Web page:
Returning to the statement of one of the Ngor villagers is important and summarizes the reality of legal pluralism: “The land belongs to the village of Ngor. It does not even belong to the municipality which is a part of the State. The municipality found the land here, and the mayor was elected by the villagers who defend the interests of the Ngor villagers.” Indeed, this poses questions of legitimacy and legitimation when local populations still refer mostly to customary law, while recognizing that they entrusted or vested the political (state) and administrative leaders (municipality) by virtue of elections with their powers, to manage the national domain on their behalf. In addition to customary practices and statutory law, religion (in particular Islam) is the third source of legal pluralism as it has strongly influenced the family and succession laws that have been applied in Senegal since 1972.
Policing and protests 4.0
In relation to the protests of May 2023, the questions of who gets what and what they do with it are strongly related to those previously explored: the state, whom the citizens have entrusted with the control and management of the national domain is supposed to be responsible for the monopoly of legitimate physical violence. Yet, it was to be expected that the hyper-presidentialism of the Macky Sall regime, which time and again violates this regalian duty and blurs the separation of powers would have the last word as to how the contentious piece of land was to be used. This is because the state is the only political actor that can invoke eminent domain.
It is important to analyze the many processes and actors in this land deal. The land was transferred from a religious leader to the national domain. The fact that the central state (the political authority), the administrative authority (the municipality) and local populations had diverging views on what should be built on the land is also telling about the current neoliberal state’s priorities. The interest of the government to build a gendarmerie to respond to “security and safety” prerogatives reflect the current state of affairs in Senegal with the rise of policing and police brutality, which has led to as many as 23 people arrested and 390 injured in the summer of 2023, following several reports of the presence of state-hired thugs targeting civilians. The Ngor villagers claim that: “There are 23 people who were arrested and charged with serious acts that endanger public safety. However, the charges against them appear excessive and can be seen as a crackdown on land and human rights defenders.” Ousmane Aly Diallo, West and Central Africa Researcher of Amnesty International called on the Senegalese government to “investigate the use of lethal weapons by law enforcement in Ngor on May 9 and during previous incidents (in 2021).”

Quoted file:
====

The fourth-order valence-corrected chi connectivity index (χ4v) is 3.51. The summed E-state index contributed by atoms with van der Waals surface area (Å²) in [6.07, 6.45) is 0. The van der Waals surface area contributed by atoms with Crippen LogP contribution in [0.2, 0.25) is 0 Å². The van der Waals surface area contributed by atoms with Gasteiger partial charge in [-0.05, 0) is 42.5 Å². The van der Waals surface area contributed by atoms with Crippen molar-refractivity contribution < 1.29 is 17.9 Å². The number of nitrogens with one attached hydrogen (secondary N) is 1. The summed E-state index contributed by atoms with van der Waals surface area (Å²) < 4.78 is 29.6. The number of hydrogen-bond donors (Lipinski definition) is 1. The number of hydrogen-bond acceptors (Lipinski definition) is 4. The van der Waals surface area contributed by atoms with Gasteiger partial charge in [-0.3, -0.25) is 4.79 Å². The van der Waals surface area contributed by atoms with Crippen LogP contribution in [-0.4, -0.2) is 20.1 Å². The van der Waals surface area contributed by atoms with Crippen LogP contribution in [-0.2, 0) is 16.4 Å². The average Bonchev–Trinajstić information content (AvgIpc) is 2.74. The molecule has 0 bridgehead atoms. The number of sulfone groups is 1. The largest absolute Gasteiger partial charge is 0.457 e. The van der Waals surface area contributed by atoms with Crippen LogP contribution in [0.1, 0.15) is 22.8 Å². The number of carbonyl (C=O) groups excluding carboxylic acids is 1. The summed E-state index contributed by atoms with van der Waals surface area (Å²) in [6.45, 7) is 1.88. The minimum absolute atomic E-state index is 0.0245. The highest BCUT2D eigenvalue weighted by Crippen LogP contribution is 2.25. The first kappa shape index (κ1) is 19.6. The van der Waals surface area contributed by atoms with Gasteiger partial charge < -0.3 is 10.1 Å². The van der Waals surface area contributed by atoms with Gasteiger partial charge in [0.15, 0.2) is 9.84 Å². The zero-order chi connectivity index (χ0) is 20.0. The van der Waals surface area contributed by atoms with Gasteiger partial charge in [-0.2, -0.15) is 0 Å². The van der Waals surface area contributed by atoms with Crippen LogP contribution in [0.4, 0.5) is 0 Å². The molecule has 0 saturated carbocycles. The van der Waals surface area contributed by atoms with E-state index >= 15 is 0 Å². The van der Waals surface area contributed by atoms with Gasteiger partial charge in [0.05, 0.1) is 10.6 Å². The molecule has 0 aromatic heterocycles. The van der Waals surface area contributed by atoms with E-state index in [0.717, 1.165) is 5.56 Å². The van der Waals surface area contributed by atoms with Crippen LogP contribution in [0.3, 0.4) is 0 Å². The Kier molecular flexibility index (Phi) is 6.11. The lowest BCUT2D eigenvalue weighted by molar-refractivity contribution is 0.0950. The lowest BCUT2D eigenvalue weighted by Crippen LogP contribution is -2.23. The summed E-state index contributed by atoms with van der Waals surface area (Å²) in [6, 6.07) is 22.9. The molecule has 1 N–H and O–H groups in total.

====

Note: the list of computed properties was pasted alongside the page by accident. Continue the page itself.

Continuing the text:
The municipality’s priorities reflect the dire quest of administrative authorities for providential investors, such as Auchan, to encourage youth employment and boost the local economy in their neighborhoods in the quasi-absence of the neoliberal state. On the other hand, the Ngor inhabitants’ demands for education infrastructure also reflect the current crisis of the education system in Senegal, and the divergence of priorities between the political leaders and their constituents. Thus, rather than becoming the providential state it once promised to be, with the pledge of Yokkute (growth), the Senegalese state is finding resources in its deeply colonial and postcolonial history of violence and policing to punish its youth and to not address the employment and agrarian crises, now taking to the boats for the sake of rosier futures, if they make it alive.
In the words of legal scholar Ambreena Manji, there is nothing past about land injustice in Africa. The late Marxist economist Samir Amin insisted that auto-centered development and sovereignty of the ultimate electors is non-negotiable, and Lyn Ossome, Awino Okech and Marianne Asfaw argued that the shrinking of civic spaces on the continent is a question that needs urgent addressing. We need to interpret the current waves of protests in Senegal and violent repression as evidence that “dispossession does not mean accumulation” and the ecologically destructive and dehumanizing architecture of our global economic system provides further evidence to condemn any variant of capitalism.
The land conflict in urban Senegal is but one of the many emerging facets of the agrarian crisis in Senegal, illustrating the widening gap between political leaders and citizens (as recent research by Hughes-Alexandre Castanou on the real estate boom in Dakar has shown). According to the Ngor villagers: “It is important to emphasize that they have been facing forced evictions and land seizures for years. It must also be emphasized that the reaction of the police was very brutal and disproportionate, causing very serious injuries and trauma. The demands of the Ngor villagers have often been ignored, leading to growing tensions between the population and the authorities. The protest actions are therefore understandable, especially in the current context where high school is a social demand.”
It appears that nothing has changed much since Safi Faye’s 1976 Letters from my Village (Kaddu Beykat), and before that several treaties (including the 1819 Ndiaw treaty targeting “agricultural colonization” between the local leaders and France. The colonial roots of the land question in Senegal are deep.